Covering the Bases: Game 3
Vernon Wells: Three games. Four homers. Six runs. Seven RBIs. And one big smile as he trotted around the bases on Thursday.
“It’s cool to hit homers, but I’m not going to hit homers all year long like that,” Wells said. “So I’m going to enjoy them while they come.”
We should take a cue from Wells himself and enjoy this while we can. Not even an Albert Pujols-Roy Halladay Hybrid Cybernetic Baseball Organism could maintain this type of pace all year long.
So enjoy it, Jays fans. Vernon Wells might “be back.” He might not. We’re still really early in the season. There is no denying that Vernon III is looking and feeling great in the batter’s box right now.
Wells became the first player in Blue Jays history to launch at least one home run in three consecutive games to begin a season. The last time he accomplished the same feat in any stretch was August 2008.
SECOND: Blue Jays manager Cito Gaston made a couple mound visits today to talk things over with his pitcher — not to take him out. In the seventh, he headed out to calm down Ricky Romero after the young lefty threw a costly wild pitch and then issued a walk. Romero was admittedly rattled and said Gaston helped him regain his composure. In the ninth, Cito headed out to tell closer Jason Frasor not to let Hamilton beat him with the game on the line. “That’s all I said to him, ‘Just don’t let him beat you,'” Gaston explained. Frasor got a game-ending groundout to pick up his second save in as many games.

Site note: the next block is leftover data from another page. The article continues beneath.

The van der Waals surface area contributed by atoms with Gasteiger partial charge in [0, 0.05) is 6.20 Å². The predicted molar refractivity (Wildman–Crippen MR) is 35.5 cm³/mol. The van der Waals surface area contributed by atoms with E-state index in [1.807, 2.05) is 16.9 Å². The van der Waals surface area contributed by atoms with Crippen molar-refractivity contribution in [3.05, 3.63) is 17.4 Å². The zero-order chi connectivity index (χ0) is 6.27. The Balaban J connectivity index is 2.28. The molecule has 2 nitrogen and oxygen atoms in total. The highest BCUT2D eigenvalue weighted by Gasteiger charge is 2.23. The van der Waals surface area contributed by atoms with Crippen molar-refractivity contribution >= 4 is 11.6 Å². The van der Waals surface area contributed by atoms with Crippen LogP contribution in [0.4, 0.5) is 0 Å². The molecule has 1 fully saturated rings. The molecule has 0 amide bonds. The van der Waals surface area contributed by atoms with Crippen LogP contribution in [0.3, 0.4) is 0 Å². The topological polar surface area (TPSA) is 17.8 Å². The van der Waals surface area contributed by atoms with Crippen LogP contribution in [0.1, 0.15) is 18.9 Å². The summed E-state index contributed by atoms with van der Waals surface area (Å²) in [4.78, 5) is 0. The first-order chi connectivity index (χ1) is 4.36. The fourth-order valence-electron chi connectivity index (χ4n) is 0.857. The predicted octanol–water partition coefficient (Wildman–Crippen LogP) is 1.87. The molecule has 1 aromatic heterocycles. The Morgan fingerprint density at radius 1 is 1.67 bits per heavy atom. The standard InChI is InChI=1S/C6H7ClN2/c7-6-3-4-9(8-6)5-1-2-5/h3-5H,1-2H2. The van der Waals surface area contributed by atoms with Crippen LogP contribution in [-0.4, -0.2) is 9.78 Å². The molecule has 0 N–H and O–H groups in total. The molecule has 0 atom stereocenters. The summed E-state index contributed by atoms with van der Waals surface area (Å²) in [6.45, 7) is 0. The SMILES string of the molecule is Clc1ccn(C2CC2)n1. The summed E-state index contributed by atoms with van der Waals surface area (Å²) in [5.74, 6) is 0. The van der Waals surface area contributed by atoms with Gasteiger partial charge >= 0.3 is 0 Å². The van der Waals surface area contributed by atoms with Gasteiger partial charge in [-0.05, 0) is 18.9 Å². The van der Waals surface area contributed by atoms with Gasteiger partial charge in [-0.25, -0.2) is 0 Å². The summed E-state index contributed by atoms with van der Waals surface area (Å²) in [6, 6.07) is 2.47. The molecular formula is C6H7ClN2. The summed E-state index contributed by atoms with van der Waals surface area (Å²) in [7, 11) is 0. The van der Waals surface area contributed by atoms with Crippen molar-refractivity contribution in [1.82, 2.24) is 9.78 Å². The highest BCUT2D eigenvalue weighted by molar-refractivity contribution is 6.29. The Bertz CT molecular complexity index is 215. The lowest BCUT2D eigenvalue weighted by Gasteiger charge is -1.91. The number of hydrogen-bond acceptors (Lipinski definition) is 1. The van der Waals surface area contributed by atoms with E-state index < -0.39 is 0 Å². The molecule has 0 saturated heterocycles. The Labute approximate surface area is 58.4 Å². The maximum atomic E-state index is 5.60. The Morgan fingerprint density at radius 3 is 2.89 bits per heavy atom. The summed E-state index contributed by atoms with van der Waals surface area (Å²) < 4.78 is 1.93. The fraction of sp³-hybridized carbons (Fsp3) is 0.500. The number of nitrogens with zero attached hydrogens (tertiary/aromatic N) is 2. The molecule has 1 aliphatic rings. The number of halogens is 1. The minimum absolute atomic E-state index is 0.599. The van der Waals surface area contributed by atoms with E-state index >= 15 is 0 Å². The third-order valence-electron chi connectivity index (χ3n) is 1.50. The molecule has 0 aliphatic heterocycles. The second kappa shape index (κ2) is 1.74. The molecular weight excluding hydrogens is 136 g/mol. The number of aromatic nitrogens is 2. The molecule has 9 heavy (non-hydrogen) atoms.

THIRD: The Blue Jays threw five wild pitches in Thursday’s win. FIVE. Not all of them appeared to be entirely on the pitchers, though. The wild pitch that led to Texas’ lone run in the seventh came on an errant slider from Romero, but catcher Jose Molina did not get in front of the ball. “He’s a pretty good catcher. It happens sometimes,” Gaston said. The Jays are fortunate in only came back to bite them once in the 3-1 win. And another thing, Jays hitters struck out 13 times. That’s all there is to say about that.
HOME: All spring long, Gaston preached that his club would be in good shape if the starters could last six or seven. Well, in all three games, Toronto’s starters have gone deep enough to put the game in the hands of the late-inning relievers. Twice it worked (there was that blown save in Game 1). So far, though, that’s a great sign for a Jays team that has a lot riding on its pitching staff this season. “Tat’s what we’re working for. If we can get to that seventh inning with the guys we have out there, we have a chance,” Gaston said.
…off to catch a flight to Baltimore.